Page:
“None is righteous, no, not one;

no one understands;

no one seeks for God.

All have turned aside; together they have become worthless;

no one does good,

not even one.”

“Their throat is an open grave;

they use their tongues to deceive.”

“The venom of asps is under their lips.”

“Their mouth is full of curses and bitterness.”

“Their feet are swift to shed blood;

in their paths are ruin and misery,

and the way of peace they have not known.”

“There is no fear of God before their eyes.”[3]

The important point here is that this cannot be limited to a contemporary audience. This generation is inclusive of all those who had rebelled against God and the covenant. It is all those who made themselves an enemy of truth and loved unrighteousness. This is why Christ can say:

That on you may come all the righteous blood shed on the earth, from the blood of righteous Abel to the blood of Zechariah, son of Berechiah, whom you murdered between the temple and the altar. Assuredly, I say to you, all these things will come upon this generation.[4]

Note that He says to them that you murdered Zechariah, son of Berechiah. How could the contemporary audience have murdered this man who many think was stoned to death during the siege of Jerusalem in 598 BC? Then He says “O Jerusalem, Jerusalem, the one who kills the prophets and stones those who are sent to her! How often I wanted to gather your children together, as a hen gathers her chicks under her wings, but you were not willing! See! Your house is left to you desolate; for I say to you, you shall see Me no more till you say, ‘Blessed is He who comes in the name of the Lord!’”[5] How can this be to the contemporary audience only? How could those alive at the time of Christ have killed all the prophets? How could they have murdered everyone from Abel to Zechariah? This is impossible, and it demands that we see this generation in a way that encompasses the contemporary audience, but is not limited to the contemporary audience.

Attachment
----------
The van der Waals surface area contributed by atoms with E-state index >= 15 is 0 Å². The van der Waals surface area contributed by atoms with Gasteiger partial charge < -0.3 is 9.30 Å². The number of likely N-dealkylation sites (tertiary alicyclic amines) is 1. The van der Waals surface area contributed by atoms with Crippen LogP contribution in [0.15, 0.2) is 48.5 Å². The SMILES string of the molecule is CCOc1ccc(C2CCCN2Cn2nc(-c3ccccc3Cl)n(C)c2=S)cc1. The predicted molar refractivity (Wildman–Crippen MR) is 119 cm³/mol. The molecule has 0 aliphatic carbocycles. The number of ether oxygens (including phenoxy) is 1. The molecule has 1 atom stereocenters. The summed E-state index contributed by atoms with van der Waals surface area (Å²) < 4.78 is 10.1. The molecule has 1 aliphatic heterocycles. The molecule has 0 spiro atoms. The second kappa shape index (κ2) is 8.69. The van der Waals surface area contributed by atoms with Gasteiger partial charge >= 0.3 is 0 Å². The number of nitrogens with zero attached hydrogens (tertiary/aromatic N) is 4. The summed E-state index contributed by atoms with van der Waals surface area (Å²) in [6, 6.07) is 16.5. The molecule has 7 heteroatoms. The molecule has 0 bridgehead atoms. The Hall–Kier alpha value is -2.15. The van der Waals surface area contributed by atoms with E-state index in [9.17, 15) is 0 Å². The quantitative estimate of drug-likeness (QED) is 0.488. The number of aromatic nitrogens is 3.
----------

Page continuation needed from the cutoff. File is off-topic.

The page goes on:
What we see then, is that the contemporary audience is a present-tense manifestation of the wicked generation. They are counted with the “generation of His wrath.”[6] Christ calls them “the children of the world in their generation” and compares them with “the children of Light.”[7] Christ’s indictment reminds us of the challenge that Moses put forth to Israel “who is on the Lord’s side among you!”[8] The sons of Levi gathered to Moses. In the same way the royal priesthood of the New Covenant gathered with Christ, while the rebellious took their place in the wicked generation. What we must take away from this, however, is that this generation is much more than the contemporary audience. It refers to an age-old battle between the seed of the woman and the serpent. A battle that emerges in every age, with that very important generation being a type or icon. The battle is still being waged. Who is on the Lord’s side among you!

[1] Matt 24:34; Luke 21:32; Mark 13:30

[2] Duet 32:5,20

[3] Rom 3:11-18

[4] Matt 23:35,36

[5] Matt 23:37-39

[6] Jer 7:29

[7] Luke 16:8

[8] Ex 32:26